Demolition of Dreams and Neighbourhoods

Demolition of Dreams and Neighbourhoods

Review: The Curse

Showtime’s The Curse takes aim at the ubiquitous reality television landscape with a darkly comedic pitchfork. Starring Emma Stone, Nathan Fielder and Benny Safdie, the series cleverly dissects the genre’s formula — not just hammer and nails but it’s a biting social commentary using awkward humour and unsettling mystery.

The show centres on Asher (Fielder) and Whitney Siegel (Stone), a newlywed couple brimming with eco-conscious ideals and a yearning for reality TV stardom. They live in the close-knit community of Española, New Mexico, and are armed with dreams of flipping houses and a naive belief in sustainable gentrification. Here, The Curse exposes the inherent hypocrisy of such a notion. Sustainable might imply environmental responsibility, but gentrification rarely considers the existing social fabric. Whitney’s dream “passive homes” are out of the realms of affordability of the local Española community. The home design literally mirror the surroundings to highlight how out of place they are in the neighbourhoods they are constructed in.

The series masterfully parodies the familiar tropes of home renovation shows by keeping cameras rolling to show behind the scenes tensions and hypocrisy. We see the staged “reveal” moments after construction, complete with Indigenious art work that nods to community collaboration. Asher and Whitney, with their forced cheer and manufactured conflicts, perfectly embody the archetypal “flipping couple.” They are oblivious to the community’s subtle resistance.

But The Curse goes beyond mere parody. It weaponises humour to expose the consequences of gentrification. As Asher and Whitney establish new expensive “passive homes” and disrupt established businesses, the humour takes on a darker tinge.  Their “dream renovation” becomes a metaphor for the homogenisation of neighbourhoods, the erasure of culture, and the displacement of residents.

The show doesn’t shy away from portraying the human cost. We see local businesses literally set up for the filming of their television series Flipanthropy which they hope to continue after the show and the erosion of the community’s character when people are brought in to purchase the houses for the filming of the show.  The humour recedes in these moments, replaced by a powerful, albeit uncomfortable, portrayal of the dark side of the “home improvement” narrative.

Further amplifying the critique is the show’s exploration of the supernatural. The alleged curse becomes a tangible manifestation of the community’s discontent. Asher can’t quite shake an early confrontation with a young girl that was set up for the show, when he is cursed for taking money away after the cameras stop rolling. This niggling doubt and the need to satisfy this mistake follows him through the series.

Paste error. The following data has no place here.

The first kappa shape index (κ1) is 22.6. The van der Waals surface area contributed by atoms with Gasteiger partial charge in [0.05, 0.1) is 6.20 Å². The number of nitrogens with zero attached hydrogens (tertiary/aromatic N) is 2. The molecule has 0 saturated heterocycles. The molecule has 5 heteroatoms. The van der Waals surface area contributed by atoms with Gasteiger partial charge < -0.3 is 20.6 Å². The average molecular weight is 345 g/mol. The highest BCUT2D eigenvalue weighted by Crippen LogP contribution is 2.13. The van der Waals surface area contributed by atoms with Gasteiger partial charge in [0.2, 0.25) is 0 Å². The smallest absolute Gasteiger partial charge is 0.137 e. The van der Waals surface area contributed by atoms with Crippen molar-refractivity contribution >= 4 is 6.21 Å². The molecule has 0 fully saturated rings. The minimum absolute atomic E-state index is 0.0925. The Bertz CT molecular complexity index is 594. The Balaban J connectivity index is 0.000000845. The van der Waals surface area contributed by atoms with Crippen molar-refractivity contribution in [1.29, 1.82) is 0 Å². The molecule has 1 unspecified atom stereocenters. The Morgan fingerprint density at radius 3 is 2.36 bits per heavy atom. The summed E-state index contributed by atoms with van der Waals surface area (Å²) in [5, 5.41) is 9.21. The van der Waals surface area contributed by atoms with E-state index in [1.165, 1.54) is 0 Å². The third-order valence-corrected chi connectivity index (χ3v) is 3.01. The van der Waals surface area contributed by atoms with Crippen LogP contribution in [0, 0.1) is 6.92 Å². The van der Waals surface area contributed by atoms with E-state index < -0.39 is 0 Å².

The Curse also cleverly employs the awkwardness that Fielder has built his comedic career on. Asher’s social ineptitude, his desperate attempts to connect with the locals, and his increasingly strained relationship with Whitney create an atmosphere filled with tension and discomfort. This discomfort mirrors the unease many viewers might feel while watching the destruction of a community in the name of “progress.”

However, the series doesn’t offer easy answers. It doesn’t demonise Asher and Whitney entirely; even though on the surface they are deeply flawed people and the nature of their relationship shifts and changes with each challenge they are faced with. This ambiguity reflects the complexity of the issues. Can gentrification ever be truly sustainable? Can development coexist with preservation?

Ultimately, The Curse is a show that burrows under your skin. It’s funny, yes, but it’s also unsettling and subversive, forcing viewers to confront the uncomfortable realities hidden behind the glossy facade of reality television.

It’s hard watching the show and not thinking of flipping celebrities like Chip and Joanna Gaines of Fixer Upper fame, Tarek El Moussa and Heather Rae Young who front Flip or Flop, and Erin and Ben Napier of Hometown. These shows are all full of good intentions, but what is the cost to the neighbourhoods they are changing? For some of us these shows are guilty pleasures, but what does reality look like for these communities once the cameras stop rolling?

The Curse will definitely make you question the true cost of pursuing the dream at the expense of a community’s soul.

The Curse is brilliantly uncomfortable, unnerving and awkward at times, which will mean it won’t be to everyone’s taste. It skewers everything and everyone in its hyper-realistic and subversive take on celebrity behaviour, relationships, reality TV, class and self-awareness. And as you watch the final episode, you will witness a truly bizarre hour of television as Asher and Whitney grapple with the consequences of their actions.

It will leave you wondering: who, or what, is truly cursed?

The Curse is streaming with a subscription to Paramount +


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